2017 was a good year for biotech investors. The iShares Nasdaq Biotechnology ETF (NASDAQ:IBB) rose 21%, which was a smidge ahead of the S&P 500's performance. However, investors in Regeneron Pharmaceuticals (NASDAQ:REGN) were largely left out of the prosperity. Shares rocketed higher in the first six months of the year and then came crashing back to earth toward the end of the year. The net result of all of that volatility was a 2% gain for the year.

Why did the biotech giant underperform so badly last year? Here's a look back at the key events that caused Regeneron's shares to rise and fall.

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Image source: Getty Images.

The good

Regeneron shared a number of upbeat regulatory decisions with investors during the year, including:

  • In March, Regeneron and collaboration partner Sanofi (NYSE:SNY) announced FDA approval for their new eczema drug Dupixent. This was big news since many analysts believe Dupixent holds megablockbuster potential.
  • In April, Regeneron announced that its experiment hypercholesterolemia drug evinacumab had received Breakthrough Therapy Designation
  • Also in April, Regeneron and Sanofi won FDA approval for a monthly dosing option for their cholesterol-lowering drug Praluent.
  • In May, Regeneron and Sanofi announced FDA Approval of Kevzara as a treatment for rheumatoid arthritis. This is another drug that many believe holds blockbuster potential. 
  • In September, Regeneron and Sanofi announced that their experimental cancer drug cemiplimab had also received Breakthrough Therapy Designation.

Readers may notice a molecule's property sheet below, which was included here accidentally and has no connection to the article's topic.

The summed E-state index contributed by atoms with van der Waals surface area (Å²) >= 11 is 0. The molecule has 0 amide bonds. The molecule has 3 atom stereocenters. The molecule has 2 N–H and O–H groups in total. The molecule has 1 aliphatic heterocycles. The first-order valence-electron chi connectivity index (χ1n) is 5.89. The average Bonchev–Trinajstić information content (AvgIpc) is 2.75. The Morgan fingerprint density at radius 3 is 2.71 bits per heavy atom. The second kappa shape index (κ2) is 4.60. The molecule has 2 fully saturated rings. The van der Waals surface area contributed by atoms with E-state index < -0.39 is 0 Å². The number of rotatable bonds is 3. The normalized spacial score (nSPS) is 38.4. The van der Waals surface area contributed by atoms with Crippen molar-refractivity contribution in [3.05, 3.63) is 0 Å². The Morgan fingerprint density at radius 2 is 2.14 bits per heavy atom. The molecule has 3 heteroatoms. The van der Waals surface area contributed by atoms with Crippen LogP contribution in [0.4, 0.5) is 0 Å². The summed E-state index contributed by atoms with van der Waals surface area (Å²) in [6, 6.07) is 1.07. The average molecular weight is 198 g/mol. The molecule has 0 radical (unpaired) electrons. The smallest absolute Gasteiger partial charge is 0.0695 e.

That's a lot of positive regulatory news to pack into a single year, so it makes sense that Regeneron's stock was trading at a fresh 52-week high in the summer months. 

However, as you can probably guess, the good times didn't last.

The bad

That brings us to the second half of the year, which is when the news flow out of the company took a signifant turn for the worse:

  • In August, Regeneron announced bummer news from a phase 3 studying evaluating its experimental treatment for respiratory syncytial virus. The data was so bad that management decided to abandon the compound altogether.
  • In September, Regeneron and Sanofi shared data from a late-stage study involving Dupixent as a treatment for asthma that was good, but not great. Since there is so much competition in the asthma space, investors were worried that Dupixent's data might not have been strong enough to allow it to capture market share. 
  • In October, AnaptysBio (NASDAQ:ANAB) reported strong phase 2 data for a compound that is being studied as a treatment for eczema. That's troubling news since this drug could pose a real threat to Dupixent.
  • In November, Regeneron and its development partner Bayer (NASDAQOTH:BAYRY) announced bad news from a late-stage trial involving their eye-disease drug Eylea. That's trouble because the majority of Regeneron's revenue still comes from Eylea. This clinical blunder removed a potential growth avenue for the drug.
  • Also in November, Novartis (NYSE:NVS) announced that one of its experimental eye disease drugs outperformed Eylea in a late-stage study.

When combined, these developments raise legitimate concerns about Regeneron's ability to produce double-digit growth over the long term.

Arrow pointing up and down with question mark

Image source: Getty Images.

Better times ahead? 

While the last few months have been anything but blissful, this Regeneron shareholder still believes the stock is worth holding. My logic is that Praulent, Dupixent, and Kevzara all hold enough growth potential to move revenue and profits higher, even if Eylea's growth rate does slow significantly. In addition, it's also worth remembering that this founder-led business continues to boast a number of interesting products in its pipeline and remains highly profitable.  

In total, while 2017 dealt shareholder a number of setbacks, I still think Regeneron remains one of the highest-quality biotechs on the market today. That's why I plan to stick with this perennial winner for the long term.

Brian Feroldi owns shares of Regeneron Pharmaceuticals. The Motley Fool has no position in any of the stocks mentioned. The Motley Fool has a disclosure policy.